This is why the way Denethor is represented is one of my greatest complaints against Jackson’s adaptation. We never get the sense that we are looking at a good man who has been shattered. And it makes me cry just thinking about it. 8_8
I agree with you entirely. I cannot remember if Denethor knew about Frodo and Sam before he looked into the Stone for the last time. If so he did not betray them. I must check this. Jackson clearly wanted to retell the story here as he did with Faramir. Weakness seems to be the thing that bothers Jackson the most, hence Galadriel’s comment about the weakness of Men and Elrond on Isildur and the Ring. Perhaps despair is something too subtle for most of his audience to grasp. Sadly it has a tendency to grasp us first.
I always assumed that Sauron was controlling what Denethor could see (it takes great strength to wrest the Palantirs from Sauron’s influence), and as Sauron does not know about Frodo or Sam, I don’t think Denethor does. But it is made clear that he doesn’t directly serve Sauron (though his despair does). He is willing to let Gondor be destroyed rather than be annexed.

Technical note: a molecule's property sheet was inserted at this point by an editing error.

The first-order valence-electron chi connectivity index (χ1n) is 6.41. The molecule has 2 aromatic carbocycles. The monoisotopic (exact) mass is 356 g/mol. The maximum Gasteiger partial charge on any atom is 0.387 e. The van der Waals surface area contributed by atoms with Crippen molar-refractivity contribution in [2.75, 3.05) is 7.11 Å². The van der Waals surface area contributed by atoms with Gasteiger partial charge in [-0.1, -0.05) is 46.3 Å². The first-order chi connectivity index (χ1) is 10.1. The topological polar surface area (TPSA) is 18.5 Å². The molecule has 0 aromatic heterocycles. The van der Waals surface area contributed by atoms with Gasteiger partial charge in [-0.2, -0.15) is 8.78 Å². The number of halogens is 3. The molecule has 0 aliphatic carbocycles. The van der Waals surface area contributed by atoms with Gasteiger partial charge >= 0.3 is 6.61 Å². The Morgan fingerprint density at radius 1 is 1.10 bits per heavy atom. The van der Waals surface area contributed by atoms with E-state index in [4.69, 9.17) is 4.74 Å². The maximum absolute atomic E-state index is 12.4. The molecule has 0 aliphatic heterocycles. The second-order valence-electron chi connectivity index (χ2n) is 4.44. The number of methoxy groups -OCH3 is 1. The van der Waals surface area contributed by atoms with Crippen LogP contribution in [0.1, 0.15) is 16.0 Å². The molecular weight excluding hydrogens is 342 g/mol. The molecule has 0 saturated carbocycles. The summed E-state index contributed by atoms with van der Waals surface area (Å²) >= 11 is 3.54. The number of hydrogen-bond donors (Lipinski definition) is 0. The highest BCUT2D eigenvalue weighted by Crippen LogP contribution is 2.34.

Aye, I think the subtlety of Denethor’s character would have been hard to fit into the films, though I think they could have done better than they did.
“Ten thousand years would not suffice. And here we see the true meaning of royalty.”
This gives me chills. Because of the (pretty much universal) failure of worldly kings, we have largely forgotten what earthly kingship is supposed to be an echo of. Tolkien got it. And he was able to represent both the failure of earthly (middle-earthly?) kings without overthrowing the awareness of what they symbolized.
That is the fruit of his catholicism. If you get the chance to see it there is a production of Shakespeare’s Richard II recorded live from Stratford upon Avon with David Tennant in the title role. It has its faults but the extended reflection on the nature of kingship and the frailty of kings is both powerful and moving. Within half a century this very question was being fought over in the British Isles and the king executed. Shakespeare was truly a prophet. It is on the BBC website in all the Shakespeare anniversary material.
Mm, I very much want to see that. Thank you for the tip!